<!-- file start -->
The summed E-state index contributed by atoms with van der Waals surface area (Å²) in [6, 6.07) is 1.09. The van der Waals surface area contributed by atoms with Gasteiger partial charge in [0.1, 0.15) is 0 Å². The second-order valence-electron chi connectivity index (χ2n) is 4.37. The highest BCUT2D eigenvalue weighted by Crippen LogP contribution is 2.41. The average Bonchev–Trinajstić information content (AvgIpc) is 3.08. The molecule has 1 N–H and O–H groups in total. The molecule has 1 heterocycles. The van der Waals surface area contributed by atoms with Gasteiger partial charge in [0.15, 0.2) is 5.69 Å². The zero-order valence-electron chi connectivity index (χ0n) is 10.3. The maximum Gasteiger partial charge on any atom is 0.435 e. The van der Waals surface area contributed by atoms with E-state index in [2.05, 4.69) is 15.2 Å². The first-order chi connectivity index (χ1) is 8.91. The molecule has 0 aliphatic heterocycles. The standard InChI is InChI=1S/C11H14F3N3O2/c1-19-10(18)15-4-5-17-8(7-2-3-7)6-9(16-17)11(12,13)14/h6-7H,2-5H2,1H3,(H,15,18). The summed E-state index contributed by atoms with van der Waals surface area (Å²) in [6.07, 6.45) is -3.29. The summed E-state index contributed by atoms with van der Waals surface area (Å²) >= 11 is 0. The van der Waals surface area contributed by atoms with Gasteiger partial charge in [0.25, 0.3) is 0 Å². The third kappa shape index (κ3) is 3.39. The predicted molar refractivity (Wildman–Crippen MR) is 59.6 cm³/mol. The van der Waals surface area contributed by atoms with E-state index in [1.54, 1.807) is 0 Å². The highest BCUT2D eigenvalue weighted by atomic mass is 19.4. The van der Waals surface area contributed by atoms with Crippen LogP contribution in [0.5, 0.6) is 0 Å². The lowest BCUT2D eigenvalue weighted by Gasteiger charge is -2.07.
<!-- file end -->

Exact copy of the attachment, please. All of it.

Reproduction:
The summed E-state index contributed by atoms with van der Waals surface area (Å²) in [6, 6.07) is 1.09. The van der Waals surface area contributed by atoms with Gasteiger partial charge in [0.1, 0.15) is 0 Å². The second-order valence-electron chi connectivity index (χ2n) is 4.37. The highest BCUT2D eigenvalue weighted by Crippen LogP contribution is 2.41. The average Bonchev–Trinajstić information content (AvgIpc) is 3.08. The molecule has 1 N–H and O–H groups in total. The molecule has 1 heterocycles. The van der Waals surface area contributed by atoms with Gasteiger partial charge in [0.15, 0.2) is 5.69 Å². The zero-order valence-electron chi connectivity index (χ0n) is 10.3. The maximum Gasteiger partial charge on any atom is 0.435 e. The van der Waals surface area contributed by atoms with E-state index in [2.05, 4.69) is 15.2 Å². The first-order chi connectivity index (χ1) is 8.91. The molecule has 0 aliphatic heterocycles. The standard InChI is InChI=1S/C11H14F3N3O2/c1-19-10(18)15-4-5-17-8(7-2-3-7)6-9(16-17)11(12,13)14/h6-7H,2-5H2,1H3,(H,15,18). The summed E-state index contributed by atoms with van der Waals surface area (Å²) in [6.07, 6.45) is -3.29. The summed E-state index contributed by atoms with van der Waals surface area (Å²) >= 11 is 0. The van der Waals surface area contributed by atoms with Gasteiger partial charge in [0.25, 0.3) is 0 Å². The third kappa shape index (κ3) is 3.39. The predicted molar refractivity (Wildman–Crippen MR) is 59.6 cm³/mol. The van der Waals surface area contributed by atoms with E-state index in [1.54, 1.807) is 0 Å². The highest BCUT2D eigenvalue weighted by atomic mass is 19.4. The van der Waals surface area contributed by atoms with Crippen LogP contribution in [0.5, 0.6) is 0 Å². The lowest BCUT2D eigenvalue weighted by Gasteiger charge is -2.07.